The Curious Exclusion of Anglo-Indians from the Mass Slaughter during the Partition of India

Dorothy McMenamin

Abstract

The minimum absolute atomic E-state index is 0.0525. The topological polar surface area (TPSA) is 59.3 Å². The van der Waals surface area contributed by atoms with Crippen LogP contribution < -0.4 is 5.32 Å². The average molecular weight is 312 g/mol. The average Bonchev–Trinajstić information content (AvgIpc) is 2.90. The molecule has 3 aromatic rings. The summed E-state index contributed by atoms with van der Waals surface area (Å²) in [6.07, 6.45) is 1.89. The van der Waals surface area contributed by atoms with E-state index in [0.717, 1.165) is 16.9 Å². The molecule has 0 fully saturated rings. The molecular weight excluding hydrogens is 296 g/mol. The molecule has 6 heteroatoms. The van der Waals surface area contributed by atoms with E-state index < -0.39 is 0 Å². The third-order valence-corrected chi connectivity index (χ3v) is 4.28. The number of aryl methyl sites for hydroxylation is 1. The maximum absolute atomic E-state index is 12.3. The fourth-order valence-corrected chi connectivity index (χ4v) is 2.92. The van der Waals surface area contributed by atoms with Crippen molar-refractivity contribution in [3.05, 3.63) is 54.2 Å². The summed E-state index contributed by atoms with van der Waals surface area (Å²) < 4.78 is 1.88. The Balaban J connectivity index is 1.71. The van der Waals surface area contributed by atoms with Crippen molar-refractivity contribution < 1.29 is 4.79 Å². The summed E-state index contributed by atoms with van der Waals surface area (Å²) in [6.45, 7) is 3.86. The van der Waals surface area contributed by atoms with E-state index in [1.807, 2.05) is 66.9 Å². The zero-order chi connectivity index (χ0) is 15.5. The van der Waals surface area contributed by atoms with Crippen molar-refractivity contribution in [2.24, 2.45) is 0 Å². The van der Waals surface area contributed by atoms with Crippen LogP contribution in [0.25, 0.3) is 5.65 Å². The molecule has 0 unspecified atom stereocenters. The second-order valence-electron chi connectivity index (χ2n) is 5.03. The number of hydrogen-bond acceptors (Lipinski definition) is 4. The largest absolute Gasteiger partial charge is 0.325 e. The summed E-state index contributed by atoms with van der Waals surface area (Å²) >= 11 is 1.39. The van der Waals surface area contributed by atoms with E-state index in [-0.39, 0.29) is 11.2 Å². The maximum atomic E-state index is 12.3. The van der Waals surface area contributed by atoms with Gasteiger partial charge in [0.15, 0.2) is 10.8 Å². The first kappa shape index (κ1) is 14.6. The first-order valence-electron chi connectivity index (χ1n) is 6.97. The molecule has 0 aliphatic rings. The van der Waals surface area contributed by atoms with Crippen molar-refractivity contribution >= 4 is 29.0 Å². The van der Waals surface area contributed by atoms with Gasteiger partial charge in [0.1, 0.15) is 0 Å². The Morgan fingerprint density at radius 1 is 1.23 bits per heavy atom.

The finding in this article represents one aspect of an oral history project in progress. The purpose of the overall project is designed, firstly, to demonstrate the diversity encompassed within the umbrella definition ‘Anglo-Indian’; and, secondly, to record the responses of the communities to the rapidly changing social and political environment in India prior to and following its partition and independence from British rule in 1947. To date, historiography has focussed on the early formation of the community and, more recently, upon contemporary communities of Anglo-Indians who stayed on in Independent India and the resettlement of those who migrated to Australia, Britain and Canada.[1]  My research focuses on the people who migrated to New Zealand and, in particular, concentrates on the twilight period of British imperialism and the dawn of a new era in India. This period is a pivotal time in the lives of Anglo-Indians, the events of which motivated much of the community to leave the land of their birth.


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